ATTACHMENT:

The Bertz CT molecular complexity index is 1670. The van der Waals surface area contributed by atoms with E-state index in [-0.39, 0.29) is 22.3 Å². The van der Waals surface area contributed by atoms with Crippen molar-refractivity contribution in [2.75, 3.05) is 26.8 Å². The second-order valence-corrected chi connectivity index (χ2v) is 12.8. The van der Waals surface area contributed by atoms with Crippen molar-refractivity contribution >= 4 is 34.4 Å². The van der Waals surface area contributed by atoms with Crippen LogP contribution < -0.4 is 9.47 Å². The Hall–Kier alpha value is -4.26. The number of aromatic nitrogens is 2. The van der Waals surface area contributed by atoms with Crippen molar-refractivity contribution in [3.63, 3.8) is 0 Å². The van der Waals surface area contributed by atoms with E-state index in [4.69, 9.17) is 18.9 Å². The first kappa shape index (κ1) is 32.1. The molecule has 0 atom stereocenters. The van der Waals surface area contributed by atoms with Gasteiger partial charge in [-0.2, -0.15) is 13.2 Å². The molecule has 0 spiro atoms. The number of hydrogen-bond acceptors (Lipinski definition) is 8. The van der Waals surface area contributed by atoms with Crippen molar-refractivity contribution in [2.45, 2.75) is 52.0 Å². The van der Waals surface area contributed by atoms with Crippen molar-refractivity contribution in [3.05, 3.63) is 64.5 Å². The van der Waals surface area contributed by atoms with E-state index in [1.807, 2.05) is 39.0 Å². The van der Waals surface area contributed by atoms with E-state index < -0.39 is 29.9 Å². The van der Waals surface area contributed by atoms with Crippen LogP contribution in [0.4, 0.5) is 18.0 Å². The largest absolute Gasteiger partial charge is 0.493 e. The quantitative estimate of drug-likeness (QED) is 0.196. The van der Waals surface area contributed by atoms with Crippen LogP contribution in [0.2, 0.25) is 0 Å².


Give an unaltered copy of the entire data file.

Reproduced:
The Bertz CT molecular complexity index is 1670. The van der Waals surface area contributed by atoms with E-state index in [-0.39, 0.29) is 22.3 Å². The van der Waals surface area contributed by atoms with Crippen molar-refractivity contribution in [2.75, 3.05) is 26.8 Å². The second-order valence-corrected chi connectivity index (χ2v) is 12.8. The van der Waals surface area contributed by atoms with Crippen molar-refractivity contribution >= 4 is 34.4 Å². The van der Waals surface area contributed by atoms with Crippen LogP contribution < -0.4 is 9.47 Å². The Hall–Kier alpha value is -4.26. The number of aromatic nitrogens is 2. The van der Waals surface area contributed by atoms with Crippen molar-refractivity contribution in [3.63, 3.8) is 0 Å². The van der Waals surface area contributed by atoms with E-state index in [4.69, 9.17) is 18.9 Å². The first kappa shape index (κ1) is 32.1. The molecule has 0 atom stereocenters. The van der Waals surface area contributed by atoms with Gasteiger partial charge in [-0.2, -0.15) is 13.2 Å². The molecule has 0 spiro atoms. The number of hydrogen-bond acceptors (Lipinski definition) is 8. The van der Waals surface area contributed by atoms with Crippen molar-refractivity contribution in [2.45, 2.75) is 52.0 Å². The van der Waals surface area contributed by atoms with Crippen molar-refractivity contribution in [3.05, 3.63) is 64.5 Å². The van der Waals surface area contributed by atoms with E-state index in [1.807, 2.05) is 39.0 Å². The van der Waals surface area contributed by atoms with E-state index < -0.39 is 29.9 Å². The van der Waals surface area contributed by atoms with Crippen LogP contribution in [0.4, 0.5) is 18.0 Å². The largest absolute Gasteiger partial charge is 0.493 e. The quantitative estimate of drug-likeness (QED) is 0.196. The van der Waals surface area contributed by atoms with Crippen LogP contribution in [0.2, 0.25) is 0 Å².